What It Is and Why It Is Important
Blog Entry: December 13, 2010
While a visit to Whitman Mission may not initially scream out "Geology!", the Walla Walla Valley has a complex and interesting geologic history, a geologic history that even explains why Waiilatpu was such an attractive spot to the Whitmans when they were looking for a mission site back in 1836. Starting this week, the Photographer's Eye will take a two-part look at the park's geology. Part two will be posted in a few weeks.
The Whitmans traveled to the Oregon Country in order to bring Christianity to the peoples living here. They finally settled among the Cayuse. The Cayuse, though, like many northwestern tribes, followed a seasonal round of food gathering. The Whitmans realized it would be challenging to convey their message to a tribe that was only at their mission for part of the year. They hoped they could inspire the Cayuse to adopt a more settled lifestyle based on agriculture, which would then keep the Cayuse nearby year round for easier religious instruction.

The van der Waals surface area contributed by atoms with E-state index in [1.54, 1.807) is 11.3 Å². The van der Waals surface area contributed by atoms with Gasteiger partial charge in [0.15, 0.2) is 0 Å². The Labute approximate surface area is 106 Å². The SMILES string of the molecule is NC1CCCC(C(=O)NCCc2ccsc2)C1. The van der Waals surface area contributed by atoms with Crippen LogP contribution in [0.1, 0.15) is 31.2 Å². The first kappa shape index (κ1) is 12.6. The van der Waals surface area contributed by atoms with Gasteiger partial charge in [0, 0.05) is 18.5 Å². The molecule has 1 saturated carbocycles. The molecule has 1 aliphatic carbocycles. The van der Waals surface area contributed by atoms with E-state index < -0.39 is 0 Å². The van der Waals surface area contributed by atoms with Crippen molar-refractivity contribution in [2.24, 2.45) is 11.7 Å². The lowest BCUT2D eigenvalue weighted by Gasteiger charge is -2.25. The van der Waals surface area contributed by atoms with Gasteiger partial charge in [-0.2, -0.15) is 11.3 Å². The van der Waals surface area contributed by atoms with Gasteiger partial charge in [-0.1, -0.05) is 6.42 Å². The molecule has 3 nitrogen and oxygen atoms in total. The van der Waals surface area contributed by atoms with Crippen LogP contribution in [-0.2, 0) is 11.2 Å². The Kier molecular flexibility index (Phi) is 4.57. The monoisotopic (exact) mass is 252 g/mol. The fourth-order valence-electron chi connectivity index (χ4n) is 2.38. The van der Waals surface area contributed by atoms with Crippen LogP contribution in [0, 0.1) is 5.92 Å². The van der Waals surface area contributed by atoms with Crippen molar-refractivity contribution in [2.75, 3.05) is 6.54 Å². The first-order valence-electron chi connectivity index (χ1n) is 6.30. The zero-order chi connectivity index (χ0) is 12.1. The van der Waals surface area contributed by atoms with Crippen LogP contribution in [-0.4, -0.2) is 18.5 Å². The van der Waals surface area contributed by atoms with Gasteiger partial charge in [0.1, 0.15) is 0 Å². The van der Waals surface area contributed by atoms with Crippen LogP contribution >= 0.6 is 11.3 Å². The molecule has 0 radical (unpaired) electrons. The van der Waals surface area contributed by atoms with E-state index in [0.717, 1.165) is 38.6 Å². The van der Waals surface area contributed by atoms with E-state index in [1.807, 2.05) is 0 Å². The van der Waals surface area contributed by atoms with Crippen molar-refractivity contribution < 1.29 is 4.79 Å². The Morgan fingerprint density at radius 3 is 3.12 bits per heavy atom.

So what does this all have to do with geology? In order to begin planting the crops that would sustain them, the Whitmans needed a site with fertile soils and an ample water supply. As anyone who lives in the Walla Walla Valley is aware, the valley is great for growing wheat, grapes, onions, and a variety of other crops. Dr. Whitman saw the fertility of this area also. He had noted the quality of various soils as his group traversed the continent. He wrote the following about this area: "We are located in the pleasantest valley of the upper Columbia on the Walla Walla River...The soil is better & more extensive on this than any other stream with which I am acquainted."